Time for Charities to Face the Facts: Efficiency Matters
Trent Stamp and Kyle Waide of Charity Navigator
June 1, 2003
If America's charities are left to their own devices, they will not find ways to operate more efficiently. Why not? Because leaders of America's charities and foundations don't believe efficiency matters. And as a result, we all lose. A new report by some of America's most highly-regarded experts claims America's charities could save an extra $100 billion in resources simply by changing the way they operate. The majority of these savings would be realized if charities simply operated more efficiently--that is, if they developed ways to spend less on fundraising and administration and to streamline the delivery of their programs.
This is an amazing claim. $100 billion represents 13% of the roughly $800 billion spent each year by America's charities. It equals the entire state budget of California. It is four times larger than all of the money contributed to charities by our nation's foundations. Adding this sum to American charities' coffers would expand their capacity more dramatically than even our most ambitious philanthropists have ever imagined.
The report is authored by former Senator Bill Bradley, one of our nation's most respected public officials, and two colleagues from McKinsey & Company, the world's most respected management consulting firm. Not exactly lightweights. It is published in the May issue of the Harvard Business Review, not exactly a tabloid publication.
Given the scale of the report's claims, and given the prominence of its authors, one would expect our nation's philanthropic leaders to greet the report with great curiosity and interest, if not outright enthusiasm. After all, they're in the business of solving social problems, and the McKinsey report offers ideas for increasing our capacity to solve problems by 13%. Who wouldn't want free advice on how to grow their business 13%?
Apparently America's charities and foundations don't. In response to the McKinsey report, nonprofit leaders have gone on the extreme defensive. They claim the report suggests that nonprofit managers are incompetent and will therefore discourage giving. They have also attacked the messengers, claiming they aren't really qualified to make these assertions. In The New York Times, one prominent foundation leader accused McKinsey, the most sought-after place of employment for recent MBAs, of being not only incompetent but dishonest, because they once worked with Enron. In doing so, these leaders have shoved their heads further in the sand, demonstrated how out-of-touch non-profit leadership can be with mainstream America, and are threatening to do long-term damage to their own credibility.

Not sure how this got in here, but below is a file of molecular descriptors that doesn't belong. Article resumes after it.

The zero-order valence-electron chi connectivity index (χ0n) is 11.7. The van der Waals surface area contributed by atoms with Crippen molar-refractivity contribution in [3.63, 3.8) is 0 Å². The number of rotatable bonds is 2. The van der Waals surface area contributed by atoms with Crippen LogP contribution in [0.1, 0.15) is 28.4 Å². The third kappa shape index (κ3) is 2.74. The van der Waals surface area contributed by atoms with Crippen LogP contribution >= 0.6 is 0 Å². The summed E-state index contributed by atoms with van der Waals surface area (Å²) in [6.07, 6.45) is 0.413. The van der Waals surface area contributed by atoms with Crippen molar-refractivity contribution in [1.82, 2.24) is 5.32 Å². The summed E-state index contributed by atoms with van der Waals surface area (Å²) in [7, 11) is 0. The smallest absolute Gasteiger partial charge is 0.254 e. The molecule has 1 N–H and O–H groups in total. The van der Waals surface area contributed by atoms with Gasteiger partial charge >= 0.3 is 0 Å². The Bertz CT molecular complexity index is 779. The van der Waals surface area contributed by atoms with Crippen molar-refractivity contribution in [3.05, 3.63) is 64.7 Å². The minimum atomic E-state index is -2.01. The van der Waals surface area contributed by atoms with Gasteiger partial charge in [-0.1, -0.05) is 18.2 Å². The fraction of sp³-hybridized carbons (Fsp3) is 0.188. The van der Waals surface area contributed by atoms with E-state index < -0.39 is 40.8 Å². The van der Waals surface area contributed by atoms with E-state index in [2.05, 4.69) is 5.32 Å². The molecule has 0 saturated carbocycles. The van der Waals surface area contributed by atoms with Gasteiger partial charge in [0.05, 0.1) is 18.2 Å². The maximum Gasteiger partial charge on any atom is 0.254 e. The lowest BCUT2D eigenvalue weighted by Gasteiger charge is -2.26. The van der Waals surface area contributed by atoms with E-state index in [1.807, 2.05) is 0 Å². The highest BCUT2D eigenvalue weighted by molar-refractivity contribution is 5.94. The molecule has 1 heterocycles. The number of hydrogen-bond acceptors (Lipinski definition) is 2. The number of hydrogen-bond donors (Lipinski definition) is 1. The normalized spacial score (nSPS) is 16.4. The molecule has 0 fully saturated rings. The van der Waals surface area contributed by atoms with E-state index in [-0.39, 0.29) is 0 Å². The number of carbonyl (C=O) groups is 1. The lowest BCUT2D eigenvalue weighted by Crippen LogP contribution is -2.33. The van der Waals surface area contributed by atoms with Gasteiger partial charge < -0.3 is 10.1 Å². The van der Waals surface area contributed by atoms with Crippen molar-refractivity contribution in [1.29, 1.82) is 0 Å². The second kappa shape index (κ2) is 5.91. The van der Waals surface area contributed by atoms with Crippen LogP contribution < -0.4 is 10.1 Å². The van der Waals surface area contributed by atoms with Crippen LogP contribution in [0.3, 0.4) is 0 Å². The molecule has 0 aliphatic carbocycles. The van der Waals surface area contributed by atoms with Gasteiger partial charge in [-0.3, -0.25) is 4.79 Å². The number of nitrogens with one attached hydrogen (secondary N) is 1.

Ultimately the report proposes a very simple, easy-to-understand strategy for finding this extra $100 billion. Bradley and his colleagues claim that we need our less efficient charities to perform more like their more efficient peers. If the bottom half performed nearly as efficiently as the top half, we'd realize the bulk of the $100 billion in savings. They base this claim on the fact that the bottom half has a lot of room to improve.
Charity Navigator's analysis of 2500 charities substantiates the report's central claims. In comparing more efficient and less efficient charities, we identify substantial gaps in how efficiently similar charities function. For example, we found gaps in fundraising efficiencies of 36% among local United Ways and 87% among local community foundations, and gaps in administrative spending of 39% among symphonies and 65% among educational scholarship programs. These disparities are very similar to those described by Bradley and his colleagues.
The McKinsey authors simply suggest that we need to narrow those gaps. What if the gap in fundraising efficiencies among United Ways was closer to 15%? Wouldn't it be worthwhile to explore strategies for realizing these savings?
Not according to leaders of charities and foundations. Instead, charity leaders dismiss out of hand the use of fundraising and administrative ratios to evaluate charities. These high-minded folks refuse to believe that more efficient operations represent a powerful tool for making charities more effective. They deny that efficiency matters, even when the message comes from a trio of highly respected individuals, one of whom happens to have built a career around promoting innovative social programs that seek to end poverty.
The improvements Bradley et al suggest could help charities dramatically. This makes the overly defensive response of nonprofit leaders all the more indefensible. These leaders must begin to embrace findings like Bradley's, to welcome outside, data-driven analysis, and to respond with strategic action, not with the tired arguments that outsiders don't understand the sector and that financial ratios are irrelevant to charities. At the end of the day, the nonprofit bottom line is helping people, and another $100 billion would go a long way.
Now more than ever, charities need our help. Donations are down at precisely the same time that needs are greatest. We as Americans must dig deep and help charities find additional resources. But in addition to donating money, we must also help charities with the toughest love we can muster. We must demand that they do more with our dollars--not more with less, but more with more. We must compel them to accept that efficiency matters. They refuse to learn this lesson on their own.